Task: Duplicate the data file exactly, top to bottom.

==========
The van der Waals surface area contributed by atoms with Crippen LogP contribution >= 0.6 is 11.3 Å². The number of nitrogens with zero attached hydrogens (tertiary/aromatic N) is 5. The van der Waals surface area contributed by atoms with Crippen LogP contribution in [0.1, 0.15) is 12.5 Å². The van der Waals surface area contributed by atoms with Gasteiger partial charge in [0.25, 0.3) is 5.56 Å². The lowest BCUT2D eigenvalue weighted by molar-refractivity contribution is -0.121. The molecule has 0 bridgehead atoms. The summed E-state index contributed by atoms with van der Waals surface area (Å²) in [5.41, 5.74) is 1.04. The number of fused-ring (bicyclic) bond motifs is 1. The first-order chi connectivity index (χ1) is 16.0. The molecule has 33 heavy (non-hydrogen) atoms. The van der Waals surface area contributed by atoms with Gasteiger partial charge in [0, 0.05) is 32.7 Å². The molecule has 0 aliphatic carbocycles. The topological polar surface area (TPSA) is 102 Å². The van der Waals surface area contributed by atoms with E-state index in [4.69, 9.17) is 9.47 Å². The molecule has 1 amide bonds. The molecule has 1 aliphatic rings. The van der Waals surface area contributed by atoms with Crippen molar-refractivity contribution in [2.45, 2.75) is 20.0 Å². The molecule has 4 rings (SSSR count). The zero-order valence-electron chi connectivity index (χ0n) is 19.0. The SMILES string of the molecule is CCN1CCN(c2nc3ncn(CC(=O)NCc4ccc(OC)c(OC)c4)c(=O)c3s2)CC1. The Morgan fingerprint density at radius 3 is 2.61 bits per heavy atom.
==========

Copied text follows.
The van der Waals surface area contributed by atoms with Crippen LogP contribution >= 0.6 is 11.3 Å². The number of nitrogens with zero attached hydrogens (tertiary/aromatic N) is 5. The van der Waals surface area contributed by atoms with Crippen LogP contribution in [0.1, 0.15) is 12.5 Å². The van der Waals surface area contributed by atoms with Gasteiger partial charge in [0.25, 0.3) is 5.56 Å². The lowest BCUT2D eigenvalue weighted by molar-refractivity contribution is -0.121. The molecule has 0 bridgehead atoms. The summed E-state index contributed by atoms with van der Waals surface area (Å²) in [5.41, 5.74) is 1.04. The number of fused-ring (bicyclic) bond motifs is 1. The first-order chi connectivity index (χ1) is 16.0. The molecule has 33 heavy (non-hydrogen) atoms. The van der Waals surface area contributed by atoms with Gasteiger partial charge in [0, 0.05) is 32.7 Å². The molecule has 0 aliphatic carbocycles. The topological polar surface area (TPSA) is 102 Å². The van der Waals surface area contributed by atoms with E-state index in [4.69, 9.17) is 9.47 Å². The molecule has 1 amide bonds. The molecule has 1 aliphatic rings. The van der Waals surface area contributed by atoms with Crippen molar-refractivity contribution in [2.45, 2.75) is 20.0 Å². The molecule has 4 rings (SSSR count). The zero-order valence-electron chi connectivity index (χ0n) is 19.0. The SMILES string of the molecule is CCN1CCN(c2nc3ncn(CC(=O)NCc4ccc(OC)c(OC)c4)c(=O)c3s2)CC1. The Morgan fingerprint density at radius 3 is 2.61 bits per heavy atom.